The Earth’s magnetic field is created by molten iron in the outer core. Rotating electrical charges generate magnetic fields, and iron is a conductive material. This is called the dynamo theory, with the vast momentum of the spinning iron core translating some of its energy into generating a magnetic field. In fact, the molten outer core is rotating a little faster than the rest of the Earth. This phenomenon is also likely the source of Mercury’s weak magnetic field.

The two gas giants have magnetic fields, with Jupiter having the strongest field of any planet (the sun has the strongest magnetic field in the solar system). It’s largest moon, Ganymede, also has a weak magnetic field, making it the only moon in our solar system to have one. Jupiter’s magnetic field is 20,000 times stronger than Earth’s. It’s massive and powerful. The question is – what is generating the magnetic field inside Jupiter? It’s probably not a molten iron core, like on Earth. Based on Jupiter’s mass and other features, astronomers suspect that the magnetic field is generated by liquid hydrogen in its core. Under extreme pressure, even at high temperatures, hydrogen can become a metallic liquid, capable of carrying a charge, and therefore generating a magnetic field. This is likely also the source of Saturn’s magnetic field, although it’s field is slightly weaker than Earth’s.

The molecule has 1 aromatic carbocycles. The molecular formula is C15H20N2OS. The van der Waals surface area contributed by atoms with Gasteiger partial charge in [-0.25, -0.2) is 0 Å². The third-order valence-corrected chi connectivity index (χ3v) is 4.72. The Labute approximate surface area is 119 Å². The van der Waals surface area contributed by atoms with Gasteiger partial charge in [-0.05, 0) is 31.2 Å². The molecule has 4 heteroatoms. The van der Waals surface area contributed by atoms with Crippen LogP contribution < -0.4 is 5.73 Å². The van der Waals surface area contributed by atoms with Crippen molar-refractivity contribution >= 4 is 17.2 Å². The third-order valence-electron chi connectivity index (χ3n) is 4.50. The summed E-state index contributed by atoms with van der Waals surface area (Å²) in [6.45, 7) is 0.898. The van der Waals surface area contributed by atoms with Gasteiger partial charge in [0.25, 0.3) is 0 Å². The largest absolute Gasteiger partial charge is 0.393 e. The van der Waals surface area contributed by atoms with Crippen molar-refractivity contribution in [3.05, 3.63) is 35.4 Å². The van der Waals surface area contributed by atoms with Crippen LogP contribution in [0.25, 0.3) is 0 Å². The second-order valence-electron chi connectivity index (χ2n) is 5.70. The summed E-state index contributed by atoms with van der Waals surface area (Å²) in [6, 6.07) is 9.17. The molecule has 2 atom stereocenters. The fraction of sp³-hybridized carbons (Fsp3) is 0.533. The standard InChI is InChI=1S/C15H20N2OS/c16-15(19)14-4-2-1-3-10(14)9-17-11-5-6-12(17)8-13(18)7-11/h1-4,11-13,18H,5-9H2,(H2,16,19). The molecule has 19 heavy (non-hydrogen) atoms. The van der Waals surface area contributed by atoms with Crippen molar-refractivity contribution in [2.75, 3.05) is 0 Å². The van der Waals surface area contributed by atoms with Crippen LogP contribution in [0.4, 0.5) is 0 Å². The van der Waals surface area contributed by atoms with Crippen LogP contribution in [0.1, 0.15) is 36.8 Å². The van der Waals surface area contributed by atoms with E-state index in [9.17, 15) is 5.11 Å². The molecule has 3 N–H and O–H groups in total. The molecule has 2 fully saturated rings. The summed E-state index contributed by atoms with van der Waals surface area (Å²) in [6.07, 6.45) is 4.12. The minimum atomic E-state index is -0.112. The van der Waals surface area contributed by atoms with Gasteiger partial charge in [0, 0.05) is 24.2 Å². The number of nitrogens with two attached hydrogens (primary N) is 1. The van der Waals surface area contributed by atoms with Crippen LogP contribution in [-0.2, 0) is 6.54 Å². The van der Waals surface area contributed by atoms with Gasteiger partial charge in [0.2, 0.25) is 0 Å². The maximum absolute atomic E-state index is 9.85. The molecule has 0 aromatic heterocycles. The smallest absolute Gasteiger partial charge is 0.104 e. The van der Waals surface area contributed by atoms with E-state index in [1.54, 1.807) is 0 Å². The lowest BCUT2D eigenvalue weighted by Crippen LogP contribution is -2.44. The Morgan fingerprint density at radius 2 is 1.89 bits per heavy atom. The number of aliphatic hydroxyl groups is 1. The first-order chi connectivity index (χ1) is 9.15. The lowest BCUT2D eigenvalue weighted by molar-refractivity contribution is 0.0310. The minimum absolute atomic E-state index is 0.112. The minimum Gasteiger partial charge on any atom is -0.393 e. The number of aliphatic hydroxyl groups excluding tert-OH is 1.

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Oct 14 2021

Lack of Infrastructure Killed Early Electric Car

At the turn of the 19th century there were three relatively equal contenders for automobile technology, electric cars, steam powered, and the internal combustion engine (ICE). It was not obvious at the time which technology would emerge dominant, or even if they would all continue to have market share. By 1905, however, the ICE began to dominate, and by 1920 electric cars fell out of production. The last steam car company ended production in 1930, perhaps later than you might have guessed.

This provides an excellent historical case for debate over which factors ultimately determined the winner of this marketplace competition (right up there with VHS vs Betamax). We will never definitively know the answer – we can’t rerun history with different variables to see what happens. Also, the ICE won out the world over because the international industry consolidated around that choice, meaning that other countries were not truly independent experiments.